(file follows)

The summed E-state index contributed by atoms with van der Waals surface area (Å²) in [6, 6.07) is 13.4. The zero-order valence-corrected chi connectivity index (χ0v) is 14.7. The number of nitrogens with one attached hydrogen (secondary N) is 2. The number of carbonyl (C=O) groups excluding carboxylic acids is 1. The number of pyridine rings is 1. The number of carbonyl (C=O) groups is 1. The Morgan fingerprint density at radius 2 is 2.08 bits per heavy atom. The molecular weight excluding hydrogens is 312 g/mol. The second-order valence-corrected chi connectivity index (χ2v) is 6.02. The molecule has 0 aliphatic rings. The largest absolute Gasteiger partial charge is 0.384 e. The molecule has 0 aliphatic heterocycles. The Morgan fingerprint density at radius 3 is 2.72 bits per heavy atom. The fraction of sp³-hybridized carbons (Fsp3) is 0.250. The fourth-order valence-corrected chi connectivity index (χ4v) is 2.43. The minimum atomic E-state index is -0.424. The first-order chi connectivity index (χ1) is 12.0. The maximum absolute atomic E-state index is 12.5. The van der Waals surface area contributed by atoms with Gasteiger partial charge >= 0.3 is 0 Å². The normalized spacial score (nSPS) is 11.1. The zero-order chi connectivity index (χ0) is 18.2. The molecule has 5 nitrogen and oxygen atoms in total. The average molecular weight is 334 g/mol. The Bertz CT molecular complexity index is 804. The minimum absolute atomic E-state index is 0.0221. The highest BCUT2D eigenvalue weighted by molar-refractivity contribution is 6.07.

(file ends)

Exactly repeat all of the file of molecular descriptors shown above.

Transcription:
The summed E-state index contributed by atoms with van der Waals surface area (Å²) in [6, 6.07) is 13.4. The zero-order valence-corrected chi connectivity index (χ0v) is 14.7. The number of nitrogens with one attached hydrogen (secondary N) is 2. The number of carbonyl (C=O) groups excluding carboxylic acids is 1. The number of pyridine rings is 1. The number of carbonyl (C=O) groups is 1. The Morgan fingerprint density at radius 2 is 2.08 bits per heavy atom. The molecular weight excluding hydrogens is 312 g/mol. The second-order valence-corrected chi connectivity index (χ2v) is 6.02. The molecule has 0 aliphatic rings. The largest absolute Gasteiger partial charge is 0.384 e. The molecule has 0 aliphatic heterocycles. The Morgan fingerprint density at radius 3 is 2.72 bits per heavy atom. The fraction of sp³-hybridized carbons (Fsp3) is 0.250. The fourth-order valence-corrected chi connectivity index (χ4v) is 2.43. The minimum atomic E-state index is -0.424. The first-order chi connectivity index (χ1) is 12.0. The maximum absolute atomic E-state index is 12.5. The van der Waals surface area contributed by atoms with Gasteiger partial charge >= 0.3 is 0 Å². The normalized spacial score (nSPS) is 11.1. The zero-order chi connectivity index (χ0) is 18.2. The molecule has 5 nitrogen and oxygen atoms in total. The average molecular weight is 334 g/mol. The Bertz CT molecular complexity index is 804. The minimum absolute atomic E-state index is 0.0221. The highest BCUT2D eigenvalue weighted by molar-refractivity contribution is 6.07.